Full Text Opinion

  • Criminal Law (2)

    Full Text Opinion

    e-Journal #: 75998
    Case: People v. Penn
    Court: Michigan Court of Appeals ( Unpublished Opinion )
    Judges: Per Curiam – Letica, Servitto, and M.J. Kelly
    Issues:

    Accosting a child for immoral purposes; People v Kowalksi; Great weight of the evidence argument; Credibility challenge; Other acts evidence; MRE 404(b); Whether error was outcome-determinative; Due process; Prosecutorial misconduct; People v Noble

    Summary:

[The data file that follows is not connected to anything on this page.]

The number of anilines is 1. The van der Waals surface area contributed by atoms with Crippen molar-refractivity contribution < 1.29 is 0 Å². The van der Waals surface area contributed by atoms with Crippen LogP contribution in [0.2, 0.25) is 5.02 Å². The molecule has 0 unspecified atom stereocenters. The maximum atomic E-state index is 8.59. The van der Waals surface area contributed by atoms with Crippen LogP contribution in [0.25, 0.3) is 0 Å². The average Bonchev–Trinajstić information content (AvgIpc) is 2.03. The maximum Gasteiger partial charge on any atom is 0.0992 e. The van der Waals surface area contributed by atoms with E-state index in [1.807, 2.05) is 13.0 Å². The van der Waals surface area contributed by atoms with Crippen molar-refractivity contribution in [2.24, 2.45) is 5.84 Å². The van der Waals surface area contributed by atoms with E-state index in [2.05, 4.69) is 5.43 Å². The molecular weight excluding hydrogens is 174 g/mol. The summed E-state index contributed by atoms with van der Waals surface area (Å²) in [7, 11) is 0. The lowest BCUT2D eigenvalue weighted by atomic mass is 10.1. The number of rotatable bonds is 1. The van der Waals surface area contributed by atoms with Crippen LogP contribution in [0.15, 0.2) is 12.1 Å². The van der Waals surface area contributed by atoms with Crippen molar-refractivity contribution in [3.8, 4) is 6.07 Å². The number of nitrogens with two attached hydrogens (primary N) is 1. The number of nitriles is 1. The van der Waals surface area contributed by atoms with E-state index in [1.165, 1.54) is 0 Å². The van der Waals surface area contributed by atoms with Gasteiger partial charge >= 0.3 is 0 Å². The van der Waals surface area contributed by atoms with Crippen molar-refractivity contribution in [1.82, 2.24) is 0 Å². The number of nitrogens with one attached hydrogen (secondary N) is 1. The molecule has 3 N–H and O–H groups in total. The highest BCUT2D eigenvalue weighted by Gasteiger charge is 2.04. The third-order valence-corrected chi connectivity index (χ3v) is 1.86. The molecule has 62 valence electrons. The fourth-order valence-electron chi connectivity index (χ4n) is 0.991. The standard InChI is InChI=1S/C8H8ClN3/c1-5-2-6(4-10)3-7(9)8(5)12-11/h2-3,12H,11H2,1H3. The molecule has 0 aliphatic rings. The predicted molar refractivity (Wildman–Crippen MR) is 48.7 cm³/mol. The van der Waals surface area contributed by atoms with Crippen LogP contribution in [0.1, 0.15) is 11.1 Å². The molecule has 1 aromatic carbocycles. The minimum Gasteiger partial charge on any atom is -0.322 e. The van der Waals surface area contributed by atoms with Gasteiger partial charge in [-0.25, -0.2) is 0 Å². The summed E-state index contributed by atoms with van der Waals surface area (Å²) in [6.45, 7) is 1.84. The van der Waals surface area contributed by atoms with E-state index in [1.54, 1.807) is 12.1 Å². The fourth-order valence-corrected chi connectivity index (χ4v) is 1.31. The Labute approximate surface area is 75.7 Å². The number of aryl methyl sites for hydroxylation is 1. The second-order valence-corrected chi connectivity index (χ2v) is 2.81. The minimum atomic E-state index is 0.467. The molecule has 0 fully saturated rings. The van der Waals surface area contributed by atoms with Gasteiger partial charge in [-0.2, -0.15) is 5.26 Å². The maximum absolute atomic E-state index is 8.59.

The court held that defendant’s accosting a child for immoral purposes conviction was not against the great weight of the evidence, and that while a witness’s (AT) testimony was erroneously admitted because it was inadmissible under MRE 404(b), the error was not outcome-determinative. His due process claim also failed. In support of his great weight of the evidence argument, he asserted that the victim’s (ASM) testimony lacked credibility. However, the court defers to the fact-finder’s credibility determinations absent a showing that “‘testimony was so far impeached that it was deprived of all probative value or that the jury could not believe it.’” It found that defendant did not meet this high standard. In addition, it noted that ASM’s friend (EE) “was present and corroborated ASM’s testimony that defendant offered to improve ASM’s grade if she engaged in a single act of fellatio and further improve her grade if she engaged in two acts of fellatio. And, although not matching ASM’s description exactly, EE confirmed that defendant told the girls that he would not have sexual intercourse with them, but would accept fellatio. Simply put, ASM and EE’s testimony was not patently incredible, but was supported by the videotape depicting them arriving at defendant’s classroom, entering with defendant, and leaving shortly thereafter.” He also argued that the verdict was against the great weight of the evidence due to the admission of “highly prejudicial MRE 404(b) evidence.” But the court noted that, even without AT’s other acts “testimony, there was sufficient evidence of defendant’s guilt. Both ASM and EE testified that defendant requested fellatio in exchange for raising ASM’s grade. Both girls reported that defendant was ‘serious’ about his request. Ultimately, it does not matter that the prosecution offered admittedly irrelevant evidence because ASM’s testimony alone, and ASM and EE’s testimony together,” satisfied the elements of the charged crime. As to his due process argument, while “defendant’s trial was not perfect, it was fair.” Affirmed.